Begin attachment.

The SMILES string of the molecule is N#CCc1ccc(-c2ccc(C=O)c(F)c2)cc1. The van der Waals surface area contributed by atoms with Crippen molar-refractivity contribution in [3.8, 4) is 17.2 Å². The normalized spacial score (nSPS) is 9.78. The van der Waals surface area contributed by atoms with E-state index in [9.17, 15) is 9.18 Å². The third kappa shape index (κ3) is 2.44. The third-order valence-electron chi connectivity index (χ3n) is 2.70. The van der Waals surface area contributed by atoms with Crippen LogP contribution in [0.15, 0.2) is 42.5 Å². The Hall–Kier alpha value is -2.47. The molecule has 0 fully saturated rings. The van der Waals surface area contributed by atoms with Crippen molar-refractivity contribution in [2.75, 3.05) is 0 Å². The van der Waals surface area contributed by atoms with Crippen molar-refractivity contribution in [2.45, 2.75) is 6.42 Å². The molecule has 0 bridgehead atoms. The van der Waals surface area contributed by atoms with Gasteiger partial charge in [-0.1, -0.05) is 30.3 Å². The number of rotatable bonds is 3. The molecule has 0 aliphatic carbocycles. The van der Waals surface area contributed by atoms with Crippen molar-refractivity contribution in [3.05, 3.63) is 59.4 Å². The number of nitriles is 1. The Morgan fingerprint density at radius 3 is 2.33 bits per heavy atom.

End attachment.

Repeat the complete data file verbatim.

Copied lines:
The SMILES string of the molecule is N#CCc1ccc(-c2ccc(C=O)c(F)c2)cc1. The van der Waals surface area contributed by atoms with Crippen molar-refractivity contribution in [3.8, 4) is 17.2 Å². The normalized spacial score (nSPS) is 9.78. The van der Waals surface area contributed by atoms with E-state index in [9.17, 15) is 9.18 Å². The third kappa shape index (κ3) is 2.44. The third-order valence-electron chi connectivity index (χ3n) is 2.70. The van der Waals surface area contributed by atoms with Crippen LogP contribution in [0.15, 0.2) is 42.5 Å². The Hall–Kier alpha value is -2.47. The molecule has 0 fully saturated rings. The van der Waals surface area contributed by atoms with Crippen molar-refractivity contribution in [2.75, 3.05) is 0 Å². The van der Waals surface area contributed by atoms with Crippen molar-refractivity contribution in [2.45, 2.75) is 6.42 Å². The molecule has 0 bridgehead atoms. The van der Waals surface area contributed by atoms with Gasteiger partial charge in [-0.1, -0.05) is 30.3 Å². The number of rotatable bonds is 3. The molecule has 0 aliphatic carbocycles. The van der Waals surface area contributed by atoms with Crippen molar-refractivity contribution in [3.05, 3.63) is 59.4 Å². The number of nitriles is 1. The Morgan fingerprint density at radius 3 is 2.33 bits per heavy atom.